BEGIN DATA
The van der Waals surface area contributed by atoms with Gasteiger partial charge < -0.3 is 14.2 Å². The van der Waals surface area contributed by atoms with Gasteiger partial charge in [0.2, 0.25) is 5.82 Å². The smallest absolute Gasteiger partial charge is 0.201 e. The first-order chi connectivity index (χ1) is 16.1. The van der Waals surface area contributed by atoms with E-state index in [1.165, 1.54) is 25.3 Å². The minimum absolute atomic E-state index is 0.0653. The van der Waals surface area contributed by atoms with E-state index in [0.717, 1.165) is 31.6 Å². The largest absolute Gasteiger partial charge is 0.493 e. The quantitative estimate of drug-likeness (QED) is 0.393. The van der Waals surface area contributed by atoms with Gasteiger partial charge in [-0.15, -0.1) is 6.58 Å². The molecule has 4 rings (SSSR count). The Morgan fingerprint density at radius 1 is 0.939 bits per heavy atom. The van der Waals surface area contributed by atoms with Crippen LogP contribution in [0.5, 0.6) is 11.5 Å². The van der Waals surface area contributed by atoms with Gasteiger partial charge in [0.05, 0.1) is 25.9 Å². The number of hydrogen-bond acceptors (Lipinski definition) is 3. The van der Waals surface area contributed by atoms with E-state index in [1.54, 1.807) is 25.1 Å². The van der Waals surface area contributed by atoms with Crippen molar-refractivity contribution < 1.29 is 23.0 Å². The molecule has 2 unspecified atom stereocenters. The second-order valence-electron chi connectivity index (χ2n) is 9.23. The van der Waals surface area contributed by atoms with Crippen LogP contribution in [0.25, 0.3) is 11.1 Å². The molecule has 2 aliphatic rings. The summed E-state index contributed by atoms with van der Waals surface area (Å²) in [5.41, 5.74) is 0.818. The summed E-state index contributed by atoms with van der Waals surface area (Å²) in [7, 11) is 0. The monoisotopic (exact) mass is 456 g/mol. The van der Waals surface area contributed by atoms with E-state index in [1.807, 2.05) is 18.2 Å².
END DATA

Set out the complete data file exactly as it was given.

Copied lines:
The van der Waals surface area contributed by atoms with Gasteiger partial charge < -0.3 is 14.2 Å². The van der Waals surface area contributed by atoms with Gasteiger partial charge in [0.2, 0.25) is 5.82 Å². The smallest absolute Gasteiger partial charge is 0.201 e. The first-order chi connectivity index (χ1) is 16.1. The van der Waals surface area contributed by atoms with E-state index in [1.165, 1.54) is 25.3 Å². The minimum absolute atomic E-state index is 0.0653. The van der Waals surface area contributed by atoms with E-state index in [0.717, 1.165) is 31.6 Å². The largest absolute Gasteiger partial charge is 0.493 e. The quantitative estimate of drug-likeness (QED) is 0.393. The van der Waals surface area contributed by atoms with Gasteiger partial charge in [-0.15, -0.1) is 6.58 Å². The molecule has 4 rings (SSSR count). The Morgan fingerprint density at radius 1 is 0.939 bits per heavy atom. The van der Waals surface area contributed by atoms with Crippen LogP contribution in [0.5, 0.6) is 11.5 Å². The van der Waals surface area contributed by atoms with Gasteiger partial charge in [0.05, 0.1) is 25.9 Å². The number of hydrogen-bond acceptors (Lipinski definition) is 3. The van der Waals surface area contributed by atoms with E-state index in [1.54, 1.807) is 25.1 Å². The van der Waals surface area contributed by atoms with Crippen molar-refractivity contribution < 1.29 is 23.0 Å². The molecule has 2 unspecified atom stereocenters. The second-order valence-electron chi connectivity index (χ2n) is 9.23. The van der Waals surface area contributed by atoms with Crippen LogP contribution in [0.25, 0.3) is 11.1 Å². The molecule has 2 aliphatic rings. The summed E-state index contributed by atoms with van der Waals surface area (Å²) in [5.41, 5.74) is 0.818. The summed E-state index contributed by atoms with van der Waals surface area (Å²) in [7, 11) is 0. The monoisotopic (exact) mass is 456 g/mol. The van der Waals surface area contributed by atoms with E-state index in [1.807, 2.05) is 18.2 Å².